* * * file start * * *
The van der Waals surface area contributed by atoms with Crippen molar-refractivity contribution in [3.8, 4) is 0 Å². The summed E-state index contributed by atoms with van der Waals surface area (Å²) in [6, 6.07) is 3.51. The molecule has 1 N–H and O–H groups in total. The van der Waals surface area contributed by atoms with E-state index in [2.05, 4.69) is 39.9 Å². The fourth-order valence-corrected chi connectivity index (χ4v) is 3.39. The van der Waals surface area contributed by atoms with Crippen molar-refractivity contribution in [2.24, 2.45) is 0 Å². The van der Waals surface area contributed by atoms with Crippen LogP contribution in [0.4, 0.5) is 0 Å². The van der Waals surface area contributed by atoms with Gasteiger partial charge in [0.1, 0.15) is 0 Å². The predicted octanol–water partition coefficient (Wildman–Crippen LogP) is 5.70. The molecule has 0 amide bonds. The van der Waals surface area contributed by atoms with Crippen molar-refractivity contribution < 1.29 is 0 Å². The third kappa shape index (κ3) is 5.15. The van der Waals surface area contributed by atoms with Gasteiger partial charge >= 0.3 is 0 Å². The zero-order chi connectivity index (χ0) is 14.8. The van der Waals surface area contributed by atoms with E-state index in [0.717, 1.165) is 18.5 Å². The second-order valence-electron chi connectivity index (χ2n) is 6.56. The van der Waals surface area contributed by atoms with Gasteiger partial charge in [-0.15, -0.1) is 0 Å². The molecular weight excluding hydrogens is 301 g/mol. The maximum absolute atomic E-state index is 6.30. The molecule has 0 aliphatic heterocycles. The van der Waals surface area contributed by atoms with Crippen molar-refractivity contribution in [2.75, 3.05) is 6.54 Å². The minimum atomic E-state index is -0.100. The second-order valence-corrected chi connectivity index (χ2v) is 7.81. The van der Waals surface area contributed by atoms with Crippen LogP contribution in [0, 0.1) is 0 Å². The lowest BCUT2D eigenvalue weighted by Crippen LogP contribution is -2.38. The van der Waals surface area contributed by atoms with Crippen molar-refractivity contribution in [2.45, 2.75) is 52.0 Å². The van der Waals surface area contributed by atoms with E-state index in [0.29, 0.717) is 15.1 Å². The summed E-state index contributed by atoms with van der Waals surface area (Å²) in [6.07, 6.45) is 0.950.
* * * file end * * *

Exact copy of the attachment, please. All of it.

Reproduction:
The van der Waals surface area contributed by atoms with Crippen molar-refractivity contribution in [3.8, 4) is 0 Å². The summed E-state index contributed by atoms with van der Waals surface area (Å²) in [6, 6.07) is 3.51. The molecule has 1 N–H and O–H groups in total. The van der Waals surface area contributed by atoms with E-state index in [2.05, 4.69) is 39.9 Å². The fourth-order valence-corrected chi connectivity index (χ4v) is 3.39. The van der Waals surface area contributed by atoms with Crippen molar-refractivity contribution in [2.24, 2.45) is 0 Å². The van der Waals surface area contributed by atoms with Crippen LogP contribution in [0.4, 0.5) is 0 Å². The van der Waals surface area contributed by atoms with Gasteiger partial charge in [0.1, 0.15) is 0 Å². The predicted octanol–water partition coefficient (Wildman–Crippen LogP) is 5.70. The molecule has 0 amide bonds. The van der Waals surface area contributed by atoms with Crippen molar-refractivity contribution < 1.29 is 0 Å². The third kappa shape index (κ3) is 5.15. The van der Waals surface area contributed by atoms with Gasteiger partial charge >= 0.3 is 0 Å². The zero-order chi connectivity index (χ0) is 14.8. The van der Waals surface area contributed by atoms with E-state index in [0.717, 1.165) is 18.5 Å². The second-order valence-electron chi connectivity index (χ2n) is 6.56. The van der Waals surface area contributed by atoms with Gasteiger partial charge in [-0.15, -0.1) is 0 Å². The molecular weight excluding hydrogens is 301 g/mol. The maximum absolute atomic E-state index is 6.30. The molecule has 0 aliphatic heterocycles. The van der Waals surface area contributed by atoms with Crippen molar-refractivity contribution in [2.75, 3.05) is 6.54 Å². The minimum atomic E-state index is -0.100. The second-order valence-corrected chi connectivity index (χ2v) is 7.81. The van der Waals surface area contributed by atoms with Crippen LogP contribution in [0, 0.1) is 0 Å². The lowest BCUT2D eigenvalue weighted by Crippen LogP contribution is -2.38. The van der Waals surface area contributed by atoms with Crippen molar-refractivity contribution in [2.45, 2.75) is 52.0 Å². The van der Waals surface area contributed by atoms with E-state index in [0.29, 0.717) is 15.1 Å². The summed E-state index contributed by atoms with van der Waals surface area (Å²) in [6.07, 6.45) is 0.950.